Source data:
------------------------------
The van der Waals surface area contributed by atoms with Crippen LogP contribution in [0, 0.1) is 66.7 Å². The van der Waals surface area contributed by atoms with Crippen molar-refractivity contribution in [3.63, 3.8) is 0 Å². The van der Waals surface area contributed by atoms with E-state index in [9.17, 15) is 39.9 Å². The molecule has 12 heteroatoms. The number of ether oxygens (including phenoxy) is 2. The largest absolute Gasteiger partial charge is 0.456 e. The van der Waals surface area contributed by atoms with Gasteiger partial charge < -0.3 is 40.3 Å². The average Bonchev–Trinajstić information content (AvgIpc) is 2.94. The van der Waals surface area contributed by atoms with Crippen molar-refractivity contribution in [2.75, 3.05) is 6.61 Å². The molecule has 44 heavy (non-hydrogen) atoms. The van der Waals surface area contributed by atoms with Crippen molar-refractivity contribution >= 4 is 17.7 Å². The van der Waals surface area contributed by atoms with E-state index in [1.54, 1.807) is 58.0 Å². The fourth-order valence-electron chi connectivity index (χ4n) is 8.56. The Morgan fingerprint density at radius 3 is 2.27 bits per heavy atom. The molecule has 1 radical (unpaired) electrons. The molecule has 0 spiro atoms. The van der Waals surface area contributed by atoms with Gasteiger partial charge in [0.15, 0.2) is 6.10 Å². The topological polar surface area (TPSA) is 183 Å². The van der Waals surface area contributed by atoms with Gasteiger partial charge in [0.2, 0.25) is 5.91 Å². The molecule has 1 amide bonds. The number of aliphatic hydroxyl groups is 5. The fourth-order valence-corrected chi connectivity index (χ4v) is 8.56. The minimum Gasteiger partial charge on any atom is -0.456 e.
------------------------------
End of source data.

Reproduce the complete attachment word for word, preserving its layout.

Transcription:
The van der Waals surface area contributed by atoms with Crippen LogP contribution in [0, 0.1) is 66.7 Å². The van der Waals surface area contributed by atoms with Crippen molar-refractivity contribution in [3.63, 3.8) is 0 Å². The van der Waals surface area contributed by atoms with E-state index in [9.17, 15) is 39.9 Å². The molecule has 12 heteroatoms. The number of ether oxygens (including phenoxy) is 2. The largest absolute Gasteiger partial charge is 0.456 e. The van der Waals surface area contributed by atoms with Gasteiger partial charge < -0.3 is 40.3 Å². The average Bonchev–Trinajstić information content (AvgIpc) is 2.94. The van der Waals surface area contributed by atoms with Crippen molar-refractivity contribution in [2.75, 3.05) is 6.61 Å². The molecule has 44 heavy (non-hydrogen) atoms. The van der Waals surface area contributed by atoms with Crippen molar-refractivity contribution >= 4 is 17.7 Å². The van der Waals surface area contributed by atoms with E-state index in [1.54, 1.807) is 58.0 Å². The fourth-order valence-electron chi connectivity index (χ4n) is 8.56. The Morgan fingerprint density at radius 3 is 2.27 bits per heavy atom. The molecule has 1 radical (unpaired) electrons. The molecule has 0 spiro atoms. The van der Waals surface area contributed by atoms with Gasteiger partial charge in [0.15, 0.2) is 6.10 Å². The topological polar surface area (TPSA) is 183 Å². The van der Waals surface area contributed by atoms with Gasteiger partial charge in [0.2, 0.25) is 5.91 Å². The molecule has 1 amide bonds. The number of aliphatic hydroxyl groups is 5. The fourth-order valence-corrected chi connectivity index (χ4v) is 8.56. The minimum Gasteiger partial charge on any atom is -0.456 e.